turn brown leather into dark brown without dye?

Discussion in 'Outerwear' started by johnnyjohnny, Nov 28, 2009.

  1. johnnyjohnny

    johnnyjohnny Practically Family

    lake balboa
    wondering if anyone knows, aside from using dye, what type of conditioner or leather cream can safely darken medium brown jacket leather as shown in the pic below into almost an A-2 or G-1 degree of dark brown?

    i know many creams or conditioners will normally darken leather...wanted or not...and many people like that affect...but i'm looking for whatever will do that as extremely as possible, safely, and not being a dye...any help is appreciated...below is the color, cowhide i believe, that i'd like to turn into an A-2 or G-1 level of dark brown:


  2. Corky

    Corky Practically Family

    West Los Angeles
    An odd request, to be sure...

    An odd request, to be sure.

    First, I don't think you are going to find any product out there that will satisfy your request.

    Let's assume that the leather surface has a porous surface and is not covered by a hard, waterproof surface treatment. If it has a hard shiny waterproof finish, any treatment or dye is not going to sink into the pores.

    But if I wanted to darken any leather that was relatively unfinished and amiable to taking a liquid into the pores, my initial suggestion would be to take it outdoors on a sunny day and put a coat of standard Vaseline Petroleum jelly all over it and let it sit in the warmth of the sun for a while, then take a soft cotton cloth and wipe off as much vaseline as you can.

    That should have the effect of darkening the garment approximately one shade. And it won't hurt your leather item and it might just make it softer and more pliable.

    Beyond that, I recall that Neatsfoot oil will also cause leather to undergo a color change to a shade or two darker. And I understand that Mink oil also has this color darkening effect. I have not used these products in quite a while, so I can't say for sure how they will react with your jacket.

    But you are seeking a property in the leather treatment - a radical darkening of color - that most leather treatments avoid like the plague.

    I advise you to consider the use of a stain or a dye.

    I have achieved my favorite results with an Antique Stain, rather than a dye. You wipe it on, let it sit for a while, then wipe it off. Some of the stain darkens the surface and the worn, creased or scratched parts of the surface take more of the stain and get darker, creating some interesting visual effects.

    Antique stain has the property of making the abrasions and scuff marks darker than the surrounding leather and tends to give an older, well-worn item a really cool vintage look.

    One can also use a darker shade of staining shoe polish. But the results you get tend to be unpredictable, the color might not turn out the way you want or it might not be as permanent as you want, or you might hate the color and it turns out to be permanent.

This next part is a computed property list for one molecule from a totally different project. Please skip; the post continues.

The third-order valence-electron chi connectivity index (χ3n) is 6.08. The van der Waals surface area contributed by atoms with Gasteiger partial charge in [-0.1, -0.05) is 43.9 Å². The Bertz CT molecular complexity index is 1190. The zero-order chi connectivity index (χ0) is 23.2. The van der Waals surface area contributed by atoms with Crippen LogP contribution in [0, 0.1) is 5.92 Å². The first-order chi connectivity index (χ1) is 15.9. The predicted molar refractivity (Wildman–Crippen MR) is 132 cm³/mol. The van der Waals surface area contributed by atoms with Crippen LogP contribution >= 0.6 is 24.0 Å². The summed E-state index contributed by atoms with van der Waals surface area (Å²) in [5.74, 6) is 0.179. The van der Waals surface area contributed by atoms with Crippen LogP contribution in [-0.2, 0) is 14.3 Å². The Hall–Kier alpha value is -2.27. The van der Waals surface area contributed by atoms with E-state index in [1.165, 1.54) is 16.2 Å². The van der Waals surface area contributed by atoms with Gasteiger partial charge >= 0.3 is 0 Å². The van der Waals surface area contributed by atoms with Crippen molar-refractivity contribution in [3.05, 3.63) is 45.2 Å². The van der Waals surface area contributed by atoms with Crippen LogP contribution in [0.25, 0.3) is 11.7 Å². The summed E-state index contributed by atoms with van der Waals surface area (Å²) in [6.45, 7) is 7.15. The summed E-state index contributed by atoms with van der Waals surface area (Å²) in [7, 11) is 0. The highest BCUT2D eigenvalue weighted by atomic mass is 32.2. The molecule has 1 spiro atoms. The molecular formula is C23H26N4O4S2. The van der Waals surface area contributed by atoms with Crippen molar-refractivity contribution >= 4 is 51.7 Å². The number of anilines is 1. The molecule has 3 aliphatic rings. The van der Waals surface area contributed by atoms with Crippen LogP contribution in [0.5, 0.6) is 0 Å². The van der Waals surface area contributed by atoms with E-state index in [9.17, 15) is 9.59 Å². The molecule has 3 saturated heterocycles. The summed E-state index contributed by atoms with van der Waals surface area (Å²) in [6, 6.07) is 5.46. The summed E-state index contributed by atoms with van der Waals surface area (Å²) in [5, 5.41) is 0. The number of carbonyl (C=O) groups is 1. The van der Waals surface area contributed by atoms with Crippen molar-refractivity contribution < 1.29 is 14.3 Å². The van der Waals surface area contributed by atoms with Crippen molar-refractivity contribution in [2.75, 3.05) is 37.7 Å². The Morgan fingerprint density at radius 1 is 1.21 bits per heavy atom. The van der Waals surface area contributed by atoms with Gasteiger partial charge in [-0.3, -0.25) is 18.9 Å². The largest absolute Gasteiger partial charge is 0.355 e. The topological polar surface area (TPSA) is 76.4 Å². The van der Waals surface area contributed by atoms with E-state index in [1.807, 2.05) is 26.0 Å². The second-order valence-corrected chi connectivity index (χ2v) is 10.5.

Best of luck
  3. johnnyjohnny

    johnnyjohnny Practically Family

    lake balboa
    not sO oDD i hope

    thanks mr. cork...didn't think my request was so odd...i just like a darker jacket, but have found one i can buy that i love the styling of, but i don't like leather that light

    after going to your link there were enough caveats there about dying leather that i think my original caution was warranted...i think i'll stick with conditioners that turn it darker, so will continue to ask those who know which ones have the 'worst' reputation for doing that, to let me know

    now, i have to admit i'm a bit fearful to slather vaseline over the jacket...everything i've read has said NOT to use petrol products on leather...do you agree corky?

    also, i've heard the same thing about neatsfoot, that it will over time dissolve the thread used to sew your jacket...

    i know pecards does have petrol product in it, but everyone swears by it

    anyway, any more info is appreciated...and then, if anyone has good conditioners or creams that have nevertheless turned their jackets really darker, i'd love to know about that product

  4. Corky

    Corky Practically Family

    West Los Angeles
    I can only speak from my limited experience...

    I can only speak from my limited experience. And I respect your knowledge and expertise in this area. If you don't like the color of a jacket, the best approach might be to simply find another jacket in a color that you like.

    One really has to know some more about the jacket in question, the animal it came from (horse, cow, goat, kangaroo, etc. have different properties) and how the leather was tanned, plus some details on the pigment and the finish to even consider going about the task you have in mind.

    But the jacket you are describing (particularly if it is new) probably has a finish or surface coating that will inhibit a color change, however modest.

    I have put a coating of vaseline on many natural or unfinished leather items: holsters, handbags, belts, etc. with no ill effects. It simply replaces some of the natural oils which have dried out of the leather. It simply makes the item a shade darker, maybe a little softer or more pliable, but that's about it.

    I agree that one should avoid using distilled petroleum products on most leathers, but common vaseline seems pretty much inert. I appreciate what you're saying, but I have no problem using it on most undyed, or unfinished cowhide leather items. Particularly if they are dried out or beat-up.